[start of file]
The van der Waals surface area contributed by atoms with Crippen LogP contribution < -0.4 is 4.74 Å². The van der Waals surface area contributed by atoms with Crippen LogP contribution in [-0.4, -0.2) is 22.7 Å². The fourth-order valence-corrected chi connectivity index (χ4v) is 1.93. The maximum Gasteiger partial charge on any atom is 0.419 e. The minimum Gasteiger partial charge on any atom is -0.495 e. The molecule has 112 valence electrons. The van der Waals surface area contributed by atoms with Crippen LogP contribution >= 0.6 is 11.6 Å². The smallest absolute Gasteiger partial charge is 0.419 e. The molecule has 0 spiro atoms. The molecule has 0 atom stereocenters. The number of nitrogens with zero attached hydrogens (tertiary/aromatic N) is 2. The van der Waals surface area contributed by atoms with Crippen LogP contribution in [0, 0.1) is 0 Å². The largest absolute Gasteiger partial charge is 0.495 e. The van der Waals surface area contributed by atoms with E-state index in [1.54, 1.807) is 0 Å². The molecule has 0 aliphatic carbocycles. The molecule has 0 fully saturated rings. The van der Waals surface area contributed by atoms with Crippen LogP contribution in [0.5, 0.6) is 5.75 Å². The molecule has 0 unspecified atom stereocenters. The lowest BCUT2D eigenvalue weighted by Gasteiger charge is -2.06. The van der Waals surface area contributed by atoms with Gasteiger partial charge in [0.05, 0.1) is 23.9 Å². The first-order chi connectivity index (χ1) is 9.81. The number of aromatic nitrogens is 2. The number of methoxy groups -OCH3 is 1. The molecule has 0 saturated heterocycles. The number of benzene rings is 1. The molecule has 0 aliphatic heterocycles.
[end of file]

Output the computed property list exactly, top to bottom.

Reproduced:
The van der Waals surface area contributed by atoms with Crippen LogP contribution < -0.4 is 4.74 Å². The van der Waals surface area contributed by atoms with Crippen LogP contribution in [-0.4, -0.2) is 22.7 Å². The fourth-order valence-corrected chi connectivity index (χ4v) is 1.93. The maximum Gasteiger partial charge on any atom is 0.419 e. The minimum Gasteiger partial charge on any atom is -0.495 e. The molecule has 112 valence electrons. The van der Waals surface area contributed by atoms with Crippen LogP contribution >= 0.6 is 11.6 Å². The smallest absolute Gasteiger partial charge is 0.419 e. The molecule has 0 spiro atoms. The molecule has 0 atom stereocenters. The number of nitrogens with zero attached hydrogens (tertiary/aromatic N) is 2. The van der Waals surface area contributed by atoms with Crippen LogP contribution in [0, 0.1) is 0 Å². The largest absolute Gasteiger partial charge is 0.495 e. The van der Waals surface area contributed by atoms with E-state index in [1.54, 1.807) is 0 Å². The molecule has 0 aliphatic carbocycles. The molecule has 0 fully saturated rings. The van der Waals surface area contributed by atoms with Crippen LogP contribution in [0.5, 0.6) is 5.75 Å². The molecule has 0 unspecified atom stereocenters. The lowest BCUT2D eigenvalue weighted by Gasteiger charge is -2.06. The van der Waals surface area contributed by atoms with Gasteiger partial charge in [0.05, 0.1) is 23.9 Å². The first-order chi connectivity index (χ1) is 9.81. The number of aromatic nitrogens is 2. The number of methoxy groups -OCH3 is 1. The molecule has 0 saturated heterocycles. The number of benzene rings is 1. The molecule has 0 aliphatic heterocycles.